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I have several symbols I don't know how to make. I have already gone to http://detexify.kirelabs.org/classify.html to try to get answers, but I failed. Please help me.

☑☒

For the check with a box around, I use the following code, but it doesn't look as nice as the above one.

\fbox{$\surd$}
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2 Answers 2

You have also the pifont package. From symbols-a4 (a very fine document):

The pifont dingbat package warrants special mention. Among other capabilities, pifont provides a LaTeX interface to the Zapf Dingbats font (one of the standard 35 PostScript fonts).

You can combine a box and checkmark to get a chechbox like with wasysym.

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I've applied some markup (or rather markdown) to your answer. Click on "edited ... ago" to see how I did it. –  Hendrik Vogt Feb 3 '11 at 9:25
    
@Hendrik Thanks It's better with markup –  Alain Matthes Feb 3 '11 at 11:03

I don't know about the first symbol, but symbols-a4 says that the package wasysym offers \CheckedBox and \XBox, which look like what you want for the latter two. Unfortunately the \XBox glyph isn't quite as calligraphic as the checked box you use, but still looks alright.

The marvosym package also offers \Checkedbox and \Crossedbox, which are calligraphic.

Do you know the name of the first symbol?

Hope this helps

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thank you. yes, both wasysym and marvosym do have checked box and x box. i have looked through symbols-a4, but i missed them. for the first symbol, no name for it as i know. for civil engineer, it means the third grade of steel bar. –  warem Feb 3 '11 at 6:07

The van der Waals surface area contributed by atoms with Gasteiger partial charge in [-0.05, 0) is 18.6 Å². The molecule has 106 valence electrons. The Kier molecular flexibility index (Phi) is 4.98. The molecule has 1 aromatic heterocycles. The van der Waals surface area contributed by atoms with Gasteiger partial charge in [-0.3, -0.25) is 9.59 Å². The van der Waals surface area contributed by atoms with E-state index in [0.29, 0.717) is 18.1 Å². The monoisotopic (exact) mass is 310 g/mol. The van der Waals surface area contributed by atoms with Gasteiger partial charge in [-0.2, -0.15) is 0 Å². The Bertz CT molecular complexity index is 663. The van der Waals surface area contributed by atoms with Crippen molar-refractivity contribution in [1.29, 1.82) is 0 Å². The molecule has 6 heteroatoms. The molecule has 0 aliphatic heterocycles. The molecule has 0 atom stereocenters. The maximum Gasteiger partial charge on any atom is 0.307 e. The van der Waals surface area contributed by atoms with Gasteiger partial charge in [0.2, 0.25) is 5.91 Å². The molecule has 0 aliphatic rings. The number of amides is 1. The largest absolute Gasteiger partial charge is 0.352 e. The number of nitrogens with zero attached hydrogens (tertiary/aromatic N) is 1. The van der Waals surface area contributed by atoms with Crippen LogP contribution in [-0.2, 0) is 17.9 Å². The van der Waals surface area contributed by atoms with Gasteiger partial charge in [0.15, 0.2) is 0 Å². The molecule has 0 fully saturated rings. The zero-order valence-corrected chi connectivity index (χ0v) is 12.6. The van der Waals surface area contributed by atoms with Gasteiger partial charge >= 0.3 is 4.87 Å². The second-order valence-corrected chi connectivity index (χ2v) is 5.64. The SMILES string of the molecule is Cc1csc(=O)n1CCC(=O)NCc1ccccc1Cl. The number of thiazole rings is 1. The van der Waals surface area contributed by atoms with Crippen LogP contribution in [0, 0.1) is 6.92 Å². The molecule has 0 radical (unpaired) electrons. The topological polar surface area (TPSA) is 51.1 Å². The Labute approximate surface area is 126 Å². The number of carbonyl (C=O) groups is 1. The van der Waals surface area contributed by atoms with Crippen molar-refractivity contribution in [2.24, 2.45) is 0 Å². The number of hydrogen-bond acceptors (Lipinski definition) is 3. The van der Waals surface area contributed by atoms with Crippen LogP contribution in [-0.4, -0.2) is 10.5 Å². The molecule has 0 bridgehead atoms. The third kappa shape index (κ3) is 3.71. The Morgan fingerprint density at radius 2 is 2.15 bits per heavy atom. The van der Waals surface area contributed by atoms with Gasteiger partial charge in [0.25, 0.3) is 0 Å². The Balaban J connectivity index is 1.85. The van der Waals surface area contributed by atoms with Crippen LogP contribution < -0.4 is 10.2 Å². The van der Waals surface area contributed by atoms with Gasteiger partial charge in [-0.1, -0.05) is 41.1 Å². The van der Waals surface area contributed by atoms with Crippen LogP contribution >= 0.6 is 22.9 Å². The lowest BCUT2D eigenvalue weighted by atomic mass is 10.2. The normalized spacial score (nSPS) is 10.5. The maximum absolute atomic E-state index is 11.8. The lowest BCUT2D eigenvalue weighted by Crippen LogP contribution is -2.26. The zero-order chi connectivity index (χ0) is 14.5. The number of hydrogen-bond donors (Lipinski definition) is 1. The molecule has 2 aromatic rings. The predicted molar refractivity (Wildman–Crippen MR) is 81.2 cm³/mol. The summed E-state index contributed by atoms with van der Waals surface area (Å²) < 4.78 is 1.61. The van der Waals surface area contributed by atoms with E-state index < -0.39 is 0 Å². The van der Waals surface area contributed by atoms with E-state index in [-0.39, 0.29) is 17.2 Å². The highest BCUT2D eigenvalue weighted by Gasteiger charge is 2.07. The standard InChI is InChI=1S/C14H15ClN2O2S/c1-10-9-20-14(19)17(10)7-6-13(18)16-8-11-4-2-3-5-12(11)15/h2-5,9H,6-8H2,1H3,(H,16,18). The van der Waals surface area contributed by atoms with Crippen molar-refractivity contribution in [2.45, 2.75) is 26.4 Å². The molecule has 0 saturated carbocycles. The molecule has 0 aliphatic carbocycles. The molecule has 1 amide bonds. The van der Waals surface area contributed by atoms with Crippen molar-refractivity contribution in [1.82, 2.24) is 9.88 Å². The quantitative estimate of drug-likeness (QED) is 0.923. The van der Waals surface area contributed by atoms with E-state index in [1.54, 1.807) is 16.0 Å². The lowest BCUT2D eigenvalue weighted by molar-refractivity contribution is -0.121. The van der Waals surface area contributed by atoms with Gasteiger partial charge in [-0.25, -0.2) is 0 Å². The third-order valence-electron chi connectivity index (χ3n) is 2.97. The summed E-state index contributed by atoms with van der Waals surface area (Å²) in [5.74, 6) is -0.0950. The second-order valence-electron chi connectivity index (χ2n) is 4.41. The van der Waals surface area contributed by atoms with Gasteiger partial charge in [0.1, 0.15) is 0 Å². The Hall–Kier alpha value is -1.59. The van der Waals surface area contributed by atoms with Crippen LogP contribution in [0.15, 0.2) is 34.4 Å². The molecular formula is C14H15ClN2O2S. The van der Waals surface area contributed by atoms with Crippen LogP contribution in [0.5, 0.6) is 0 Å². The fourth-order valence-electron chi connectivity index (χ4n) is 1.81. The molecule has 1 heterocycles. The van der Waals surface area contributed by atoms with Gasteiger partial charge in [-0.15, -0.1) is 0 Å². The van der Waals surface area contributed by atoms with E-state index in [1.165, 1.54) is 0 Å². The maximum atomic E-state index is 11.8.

I was able to generate a fair approximation of your steel bar symbol using a modification of one of the examples given for composite symbols in the symbols-a4 document: \newcommand{\steelbar}{\ooalign{$\upmodels$\raisebox{1.5pt}{\kern-5.70pt\tiny{$‌​\bigcircle$}}}}. This uses symbols found in the package MnSymbol. \tiny\bigcircle is a bit silly sounding but it gives decent line widths. –  Richard Terrett Feb 3 '11 at 10:49
    
Here's what it looks like: i.imgur.com/091Tv.png –  Richard Terrett Feb 3 '11 at 11:01
    
thank you. it is really approximation except that the vertical lines are a little shorter. if the two vertical lines could be longer, it will be perfect. but it is better than having nothing. –  warem Feb 3 '11 at 11:49
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Alternatively, it's a dirty hack but it works: create the glyph yourself in the vector editor of your choice, save as PDF and then use \includegraphics{} to insert it inline, with scaling and offsets to get it looking nice. Works well for editor's marks, but obviously wouldn't stand up to being transformed too heavily. Inkscape is a good choice of editor for this kind of thing. –  Richard Terrett Feb 3 '11 at 11:56

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